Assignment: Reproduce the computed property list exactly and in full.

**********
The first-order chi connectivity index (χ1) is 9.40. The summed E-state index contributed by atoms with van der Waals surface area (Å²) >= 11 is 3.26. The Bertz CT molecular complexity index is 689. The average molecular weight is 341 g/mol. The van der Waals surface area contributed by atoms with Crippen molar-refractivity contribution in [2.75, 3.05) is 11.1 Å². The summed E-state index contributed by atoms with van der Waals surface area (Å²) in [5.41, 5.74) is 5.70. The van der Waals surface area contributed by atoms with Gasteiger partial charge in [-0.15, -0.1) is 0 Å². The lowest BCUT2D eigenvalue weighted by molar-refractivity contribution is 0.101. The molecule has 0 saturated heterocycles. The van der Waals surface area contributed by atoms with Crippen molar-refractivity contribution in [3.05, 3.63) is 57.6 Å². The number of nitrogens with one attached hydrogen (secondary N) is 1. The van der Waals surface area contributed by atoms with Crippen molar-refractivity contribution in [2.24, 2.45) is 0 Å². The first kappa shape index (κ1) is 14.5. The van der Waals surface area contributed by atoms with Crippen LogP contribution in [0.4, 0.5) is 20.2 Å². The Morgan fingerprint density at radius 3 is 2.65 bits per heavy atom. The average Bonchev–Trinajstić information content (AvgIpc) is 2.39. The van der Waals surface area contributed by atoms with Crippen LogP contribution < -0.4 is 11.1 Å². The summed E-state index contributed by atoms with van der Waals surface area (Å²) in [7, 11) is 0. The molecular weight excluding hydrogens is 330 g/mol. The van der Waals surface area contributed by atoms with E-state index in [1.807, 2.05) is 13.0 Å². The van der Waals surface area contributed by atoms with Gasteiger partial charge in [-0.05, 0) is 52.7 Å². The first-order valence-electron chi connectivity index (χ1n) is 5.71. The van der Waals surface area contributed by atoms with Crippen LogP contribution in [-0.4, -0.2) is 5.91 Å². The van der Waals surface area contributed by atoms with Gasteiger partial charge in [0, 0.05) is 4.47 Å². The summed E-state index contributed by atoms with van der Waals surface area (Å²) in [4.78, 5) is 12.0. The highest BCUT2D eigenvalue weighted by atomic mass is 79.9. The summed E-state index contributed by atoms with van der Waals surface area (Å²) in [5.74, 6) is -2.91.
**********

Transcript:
The first-order chi connectivity index (χ1) is 9.40. The summed E-state index contributed by atoms with van der Waals surface area (Å²) >= 11 is 3.26. The Bertz CT molecular complexity index is 689. The average molecular weight is 341 g/mol. The van der Waals surface area contributed by atoms with Crippen molar-refractivity contribution in [2.75, 3.05) is 11.1 Å². The summed E-state index contributed by atoms with van der Waals surface area (Å²) in [5.41, 5.74) is 5.70. The van der Waals surface area contributed by atoms with Gasteiger partial charge in [-0.15, -0.1) is 0 Å². The lowest BCUT2D eigenvalue weighted by molar-refractivity contribution is 0.101. The molecule has 0 saturated heterocycles. The van der Waals surface area contributed by atoms with Crippen molar-refractivity contribution in [3.05, 3.63) is 57.6 Å². The number of nitrogens with one attached hydrogen (secondary N) is 1. The van der Waals surface area contributed by atoms with Crippen molar-refractivity contribution in [2.24, 2.45) is 0 Å². The first kappa shape index (κ1) is 14.5. The van der Waals surface area contributed by atoms with Crippen LogP contribution in [0.4, 0.5) is 20.2 Å². The Morgan fingerprint density at radius 3 is 2.65 bits per heavy atom. The average Bonchev–Trinajstić information content (AvgIpc) is 2.39. The van der Waals surface area contributed by atoms with Crippen LogP contribution < -0.4 is 11.1 Å². The summed E-state index contributed by atoms with van der Waals surface area (Å²) in [7, 11) is 0. The molecular weight excluding hydrogens is 330 g/mol. The van der Waals surface area contributed by atoms with E-state index in [1.807, 2.05) is 13.0 Å². The van der Waals surface area contributed by atoms with Gasteiger partial charge in [-0.05, 0) is 52.7 Å². The first-order valence-electron chi connectivity index (χ1n) is 5.71. The van der Waals surface area contributed by atoms with Crippen LogP contribution in [-0.4, -0.2) is 5.91 Å². The van der Waals surface area contributed by atoms with Gasteiger partial charge in [0, 0.05) is 4.47 Å². The summed E-state index contributed by atoms with van der Waals surface area (Å²) in [4.78, 5) is 12.0. The highest BCUT2D eigenvalue weighted by atomic mass is 79.9. The summed E-state index contributed by atoms with van der Waals surface area (Å²) in [5.74, 6) is -2.91.